Is Social Media Killing Our Kids’ Creativity?

Kids on calls

A recent survey revealed that one in 10 children have a mobile phone before the age of 5. Five years old!

The reasons behind this are perhaps obvious, but what does this early exposure to digital do to a developing imagination?

In the same way as TV and video games were early babysitters, the smartphone is the virtual child minder of the moment. Clinical Psychologist Dr. Laura Markham observes, “Parents often respond to kids’ boredom by providing structured activities or technological entertainment. But unstructured time challenges kids to engage with themselves and the world, to imagine and invent and create…  Even more important, children need empty time to explore their inner and outer worlds, which is the beginning of creativity.”

As someone who has two smartphones, three Twitter accounts, four Facebook pages and the rest (Pinterest, YouTube, Google+, blogs and websites) I'm a repeat offender.

I find myself enjoying very little of what I call ‘dead time’ or empty time. Dead time, a state perhaps more familiar to my parents’ generation, is in essence the time you have between appointments, on your way somewhere, or relaxing at home.

It’s time where you can let your mind wander.

Far from being ‘dead’, then, it is actually quite refreshing and, as with children, is often the point at which adults are at their most creative. When my life isn't dominated by social, I suffer from fear of missing out.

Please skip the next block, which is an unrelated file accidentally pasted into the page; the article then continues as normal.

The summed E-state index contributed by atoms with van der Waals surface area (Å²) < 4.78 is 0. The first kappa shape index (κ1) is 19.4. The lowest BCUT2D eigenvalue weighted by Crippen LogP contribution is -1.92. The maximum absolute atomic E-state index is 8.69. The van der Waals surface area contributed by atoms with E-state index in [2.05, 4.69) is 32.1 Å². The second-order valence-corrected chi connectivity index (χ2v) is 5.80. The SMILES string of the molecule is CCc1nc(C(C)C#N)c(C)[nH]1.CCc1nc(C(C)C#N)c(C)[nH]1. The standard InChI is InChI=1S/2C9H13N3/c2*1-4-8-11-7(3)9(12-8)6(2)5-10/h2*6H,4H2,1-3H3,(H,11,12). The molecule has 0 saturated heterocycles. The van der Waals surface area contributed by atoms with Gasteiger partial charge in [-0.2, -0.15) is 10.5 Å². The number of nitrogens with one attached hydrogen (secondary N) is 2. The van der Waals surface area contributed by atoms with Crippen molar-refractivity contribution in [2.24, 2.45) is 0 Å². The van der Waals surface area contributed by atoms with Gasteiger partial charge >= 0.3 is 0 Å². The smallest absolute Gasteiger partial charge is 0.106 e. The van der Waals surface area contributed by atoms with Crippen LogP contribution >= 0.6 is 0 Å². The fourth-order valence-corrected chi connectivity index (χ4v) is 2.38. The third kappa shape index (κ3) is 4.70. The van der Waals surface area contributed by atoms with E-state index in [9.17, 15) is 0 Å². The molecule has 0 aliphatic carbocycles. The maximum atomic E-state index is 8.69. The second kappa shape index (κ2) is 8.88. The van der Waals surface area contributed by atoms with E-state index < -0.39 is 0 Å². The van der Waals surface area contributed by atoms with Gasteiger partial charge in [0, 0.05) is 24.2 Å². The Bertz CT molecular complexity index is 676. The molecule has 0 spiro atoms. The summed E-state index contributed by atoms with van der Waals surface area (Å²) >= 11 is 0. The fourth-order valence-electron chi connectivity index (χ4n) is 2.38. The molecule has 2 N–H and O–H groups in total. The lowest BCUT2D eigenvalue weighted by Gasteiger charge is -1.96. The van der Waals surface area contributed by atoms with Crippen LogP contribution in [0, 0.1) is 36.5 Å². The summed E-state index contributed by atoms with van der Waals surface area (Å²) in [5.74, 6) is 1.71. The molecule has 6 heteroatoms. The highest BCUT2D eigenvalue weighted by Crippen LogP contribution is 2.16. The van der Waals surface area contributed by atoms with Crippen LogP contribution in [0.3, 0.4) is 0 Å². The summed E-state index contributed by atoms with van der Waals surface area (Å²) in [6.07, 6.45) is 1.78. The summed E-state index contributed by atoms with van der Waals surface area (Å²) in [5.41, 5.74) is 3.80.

It’s no coincidence that there are times when I cannot get to sleep because ideas keep popping into my head – this is the only time I’m away from social. My brain keeps me awake with reminders to do X or try Y to achieve an outcome that has eluded me.

So, my question is this: if I am already feeling the effects of a lack of ‘dead time’, what will this constant barrage of digital mean for those 5 year olds who will likely never know a world without ‘3 screening’, RT-ing, and success based on the number of likes you’ve attracted?

While I’m a huge social media fan and believe resolutely in its power to do good, I do wonder also about the cost.

Perhaps the answer is not to avoid our kids using digital, but to encourage creativity. If we’re smart, our smartphone savvy tots will grow up to become the entrepreneurs of the future and help to ensure that Britain is equipped to succeed in the global digital marketplace.

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Photo (cc) Flavio Ronco.